Colonic diverticular hemorrhage associated with the use of nonsteroidal anti-inflammatory drugs, low-dose aspirin, antiplatelet drugs, and dual therapy.J Gastroenterol Hepatol. 2014 Oct; 29(10):1786-93.JG
BACKGROUND AND AIM
The effects of various medications on lower gastrointestinal tract remains unknown. Here, we investigated the effects of nonsteroidal anti-inflammatory drugs (NSAIDs), low-dose aspirin, and antiplatelet drugs associated with diverticular bleeding.
This prospective study involved patients with diverticulosis who underwent colonoscopy. Alcohol and smoking, medications, and Charlson comorbidity index and Gastrointestinal Symptom Rating Scale scores were assessed. The medications evaluated were nine kinds of NSAIDs, two kinds of low-dose aspirin, 10 kinds of nonaspirin antiplatelet drugs, three kinds of anticoagulants, acetaminophen, and corticosteroids. Adjusted odds ratios (aOR) were estimated by a logistic regression model.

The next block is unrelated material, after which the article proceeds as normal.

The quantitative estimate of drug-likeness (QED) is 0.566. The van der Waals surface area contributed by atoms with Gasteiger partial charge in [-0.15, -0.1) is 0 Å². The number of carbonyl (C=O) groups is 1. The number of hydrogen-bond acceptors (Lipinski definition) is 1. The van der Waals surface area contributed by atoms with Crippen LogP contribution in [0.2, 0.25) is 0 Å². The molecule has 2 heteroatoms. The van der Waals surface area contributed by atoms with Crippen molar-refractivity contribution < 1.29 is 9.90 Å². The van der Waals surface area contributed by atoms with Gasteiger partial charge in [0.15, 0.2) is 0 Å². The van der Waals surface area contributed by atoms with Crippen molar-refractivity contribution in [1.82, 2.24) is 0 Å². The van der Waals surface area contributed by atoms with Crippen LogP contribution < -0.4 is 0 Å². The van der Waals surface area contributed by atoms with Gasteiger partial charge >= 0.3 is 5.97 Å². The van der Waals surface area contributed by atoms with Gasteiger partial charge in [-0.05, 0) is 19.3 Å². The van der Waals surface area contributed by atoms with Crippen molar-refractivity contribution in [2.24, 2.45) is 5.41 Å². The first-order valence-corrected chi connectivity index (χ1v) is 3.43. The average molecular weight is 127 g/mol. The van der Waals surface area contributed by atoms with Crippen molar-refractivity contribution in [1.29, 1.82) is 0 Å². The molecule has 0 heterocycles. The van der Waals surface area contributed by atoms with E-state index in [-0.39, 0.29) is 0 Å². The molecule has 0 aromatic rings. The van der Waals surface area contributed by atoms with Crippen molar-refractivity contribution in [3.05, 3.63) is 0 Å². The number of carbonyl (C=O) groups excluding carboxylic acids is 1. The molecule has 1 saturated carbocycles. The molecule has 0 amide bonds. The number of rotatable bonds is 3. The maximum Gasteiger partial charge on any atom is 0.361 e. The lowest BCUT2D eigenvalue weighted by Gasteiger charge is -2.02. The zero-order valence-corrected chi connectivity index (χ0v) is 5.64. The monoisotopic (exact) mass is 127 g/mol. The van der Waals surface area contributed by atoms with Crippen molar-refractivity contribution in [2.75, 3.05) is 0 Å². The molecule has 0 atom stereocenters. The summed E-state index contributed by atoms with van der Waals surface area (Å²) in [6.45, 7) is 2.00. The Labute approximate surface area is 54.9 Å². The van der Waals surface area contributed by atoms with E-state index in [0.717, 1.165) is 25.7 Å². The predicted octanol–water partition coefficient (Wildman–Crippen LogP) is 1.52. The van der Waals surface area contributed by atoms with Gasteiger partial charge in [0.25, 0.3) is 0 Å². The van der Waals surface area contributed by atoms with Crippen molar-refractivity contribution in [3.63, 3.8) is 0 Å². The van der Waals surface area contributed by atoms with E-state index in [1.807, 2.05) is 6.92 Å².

A total of 911 patients with non-bleeding diverticula (n = 758) and bleeding diverticula (n = 153) were enrolled. Independent risk factors were alcohol consumption (light drinker, aOR 3.4; ≥ moderate drinker, aOR 3.3), smoking index (≥ 400, aOR 2.0), NSAIDs (aOR 4.6), low-dose aspirin (aOR 1.9), and nonaspirin antiplatelet drugs (aOR 2.2). The drugs significantly associated with bleeding were loxoprofen (aOR 5.0), diclofenac (aOR 3.1), diclofenac suppository (aOR 8.0), etodolac (aOR 4.9), enteric-coated aspirin (aOR 3.9), buffered aspirin (aOR 9.9), clopidogrel (aOR 2.5), and cilostazol (aOR 7.3). Dual therapy carried a higher risk than monotherapy (single NSAID, aOR 3.6, P < 0.01; dual, aOR 23, P < 0.01; single antiplatelet drug, aOR 2.0, P < 0.01; dual, aOR 4.1, P < 0.01).
Besides alcohol and smoking, NSAIDs, low-dose aspirin, and antiplatelet drugs are risk factors for diverticular bleeding. The magnitude of risk may differ between different kinds of NSAIDs and antiplatelet drugs, and dual therapy with NSAIDs or antiplatelet drugs increases the risk of bleeding.